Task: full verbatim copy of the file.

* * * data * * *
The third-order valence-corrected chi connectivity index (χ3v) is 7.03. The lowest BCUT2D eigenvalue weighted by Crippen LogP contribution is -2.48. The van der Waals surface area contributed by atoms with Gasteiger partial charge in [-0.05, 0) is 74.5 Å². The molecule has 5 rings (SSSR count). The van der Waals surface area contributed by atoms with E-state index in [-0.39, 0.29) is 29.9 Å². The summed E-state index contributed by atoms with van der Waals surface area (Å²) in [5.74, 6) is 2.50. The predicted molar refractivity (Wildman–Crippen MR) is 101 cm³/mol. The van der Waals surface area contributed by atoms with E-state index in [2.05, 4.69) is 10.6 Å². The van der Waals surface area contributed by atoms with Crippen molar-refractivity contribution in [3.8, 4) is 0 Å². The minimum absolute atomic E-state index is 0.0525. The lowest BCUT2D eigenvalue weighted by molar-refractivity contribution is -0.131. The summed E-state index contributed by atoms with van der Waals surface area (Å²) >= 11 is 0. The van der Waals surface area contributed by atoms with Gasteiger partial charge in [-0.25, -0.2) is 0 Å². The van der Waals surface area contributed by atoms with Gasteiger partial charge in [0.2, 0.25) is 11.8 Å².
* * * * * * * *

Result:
The third-order valence-corrected chi connectivity index (χ3v) is 7.03. The lowest BCUT2D eigenvalue weighted by Crippen LogP contribution is -2.48. The van der Waals surface area contributed by atoms with Gasteiger partial charge in [-0.05, 0) is 74.5 Å². The molecule has 5 rings (SSSR count). The van der Waals surface area contributed by atoms with E-state index in [-0.39, 0.29) is 29.9 Å². The summed E-state index contributed by atoms with van der Waals surface area (Å²) in [5.74, 6) is 2.50. The predicted molar refractivity (Wildman–Crippen MR) is 101 cm³/mol. The van der Waals surface area contributed by atoms with E-state index in [2.05, 4.69) is 10.6 Å². The van der Waals surface area contributed by atoms with Crippen molar-refractivity contribution in [3.8, 4) is 0 Å². The minimum absolute atomic E-state index is 0.0525. The lowest BCUT2D eigenvalue weighted by molar-refractivity contribution is -0.131. The summed E-state index contributed by atoms with van der Waals surface area (Å²) >= 11 is 0. The van der Waals surface area contributed by atoms with Gasteiger partial charge in [-0.25, -0.2) is 0 Å². The van der Waals surface area contributed by atoms with Gasteiger partial charge in [0.2, 0.25) is 11.8 Å².